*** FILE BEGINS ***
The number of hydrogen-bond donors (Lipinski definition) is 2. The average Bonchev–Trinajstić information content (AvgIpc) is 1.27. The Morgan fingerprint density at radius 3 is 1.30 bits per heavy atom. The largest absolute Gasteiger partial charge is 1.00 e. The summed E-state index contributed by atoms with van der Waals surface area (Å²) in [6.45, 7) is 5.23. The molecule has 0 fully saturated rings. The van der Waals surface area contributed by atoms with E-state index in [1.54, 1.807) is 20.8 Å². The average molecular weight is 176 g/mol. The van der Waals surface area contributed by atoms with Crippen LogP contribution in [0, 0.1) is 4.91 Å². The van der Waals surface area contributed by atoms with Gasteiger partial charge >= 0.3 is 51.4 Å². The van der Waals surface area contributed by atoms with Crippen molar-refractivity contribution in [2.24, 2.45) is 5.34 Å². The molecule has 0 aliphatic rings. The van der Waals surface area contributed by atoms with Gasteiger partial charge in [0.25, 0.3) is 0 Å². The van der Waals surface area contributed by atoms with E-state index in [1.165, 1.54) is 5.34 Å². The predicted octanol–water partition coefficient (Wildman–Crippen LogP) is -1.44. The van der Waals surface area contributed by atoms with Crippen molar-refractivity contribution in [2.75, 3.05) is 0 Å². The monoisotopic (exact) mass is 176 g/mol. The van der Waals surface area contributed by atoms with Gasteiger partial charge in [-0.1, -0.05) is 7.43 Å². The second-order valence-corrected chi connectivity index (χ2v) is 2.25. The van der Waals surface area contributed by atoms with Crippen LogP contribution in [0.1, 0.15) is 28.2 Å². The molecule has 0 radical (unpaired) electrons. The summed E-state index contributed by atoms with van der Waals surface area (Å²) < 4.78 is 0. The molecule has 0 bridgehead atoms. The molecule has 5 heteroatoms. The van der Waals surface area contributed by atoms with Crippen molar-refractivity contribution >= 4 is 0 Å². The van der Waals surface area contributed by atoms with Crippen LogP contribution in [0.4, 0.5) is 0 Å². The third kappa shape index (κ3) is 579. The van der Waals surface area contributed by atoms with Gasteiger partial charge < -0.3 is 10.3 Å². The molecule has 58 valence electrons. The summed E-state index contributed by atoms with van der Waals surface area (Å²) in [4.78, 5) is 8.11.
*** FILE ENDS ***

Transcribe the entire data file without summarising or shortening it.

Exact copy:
The number of hydrogen-bond donors (Lipinski definition) is 2. The average Bonchev–Trinajstić information content (AvgIpc) is 1.27. The Morgan fingerprint density at radius 3 is 1.30 bits per heavy atom. The largest absolute Gasteiger partial charge is 1.00 e. The summed E-state index contributed by atoms with van der Waals surface area (Å²) in [6.45, 7) is 5.23. The molecule has 0 fully saturated rings. The van der Waals surface area contributed by atoms with E-state index in [1.54, 1.807) is 20.8 Å². The average molecular weight is 176 g/mol. The van der Waals surface area contributed by atoms with Crippen LogP contribution in [0, 0.1) is 4.91 Å². The van der Waals surface area contributed by atoms with Gasteiger partial charge >= 0.3 is 51.4 Å². The van der Waals surface area contributed by atoms with Crippen molar-refractivity contribution in [2.24, 2.45) is 5.34 Å². The molecule has 0 aliphatic rings. The van der Waals surface area contributed by atoms with Gasteiger partial charge in [0.25, 0.3) is 0 Å². The van der Waals surface area contributed by atoms with E-state index in [1.165, 1.54) is 5.34 Å². The predicted octanol–water partition coefficient (Wildman–Crippen LogP) is -1.44. The van der Waals surface area contributed by atoms with Crippen molar-refractivity contribution in [2.75, 3.05) is 0 Å². The monoisotopic (exact) mass is 176 g/mol. The van der Waals surface area contributed by atoms with Gasteiger partial charge in [-0.1, -0.05) is 7.43 Å². The second-order valence-corrected chi connectivity index (χ2v) is 2.25. The van der Waals surface area contributed by atoms with Crippen LogP contribution in [0.1, 0.15) is 28.2 Å². The molecule has 0 radical (unpaired) electrons. The summed E-state index contributed by atoms with van der Waals surface area (Å²) < 4.78 is 0. The molecule has 0 bridgehead atoms. The molecule has 5 heteroatoms. The van der Waals surface area contributed by atoms with Crippen molar-refractivity contribution >= 4 is 0 Å². The van der Waals surface area contributed by atoms with Crippen LogP contribution in [0.4, 0.5) is 0 Å². The third kappa shape index (κ3) is 579. The van der Waals surface area contributed by atoms with Gasteiger partial charge < -0.3 is 10.3 Å². The molecule has 58 valence electrons. The summed E-state index contributed by atoms with van der Waals surface area (Å²) in [4.78, 5) is 8.11.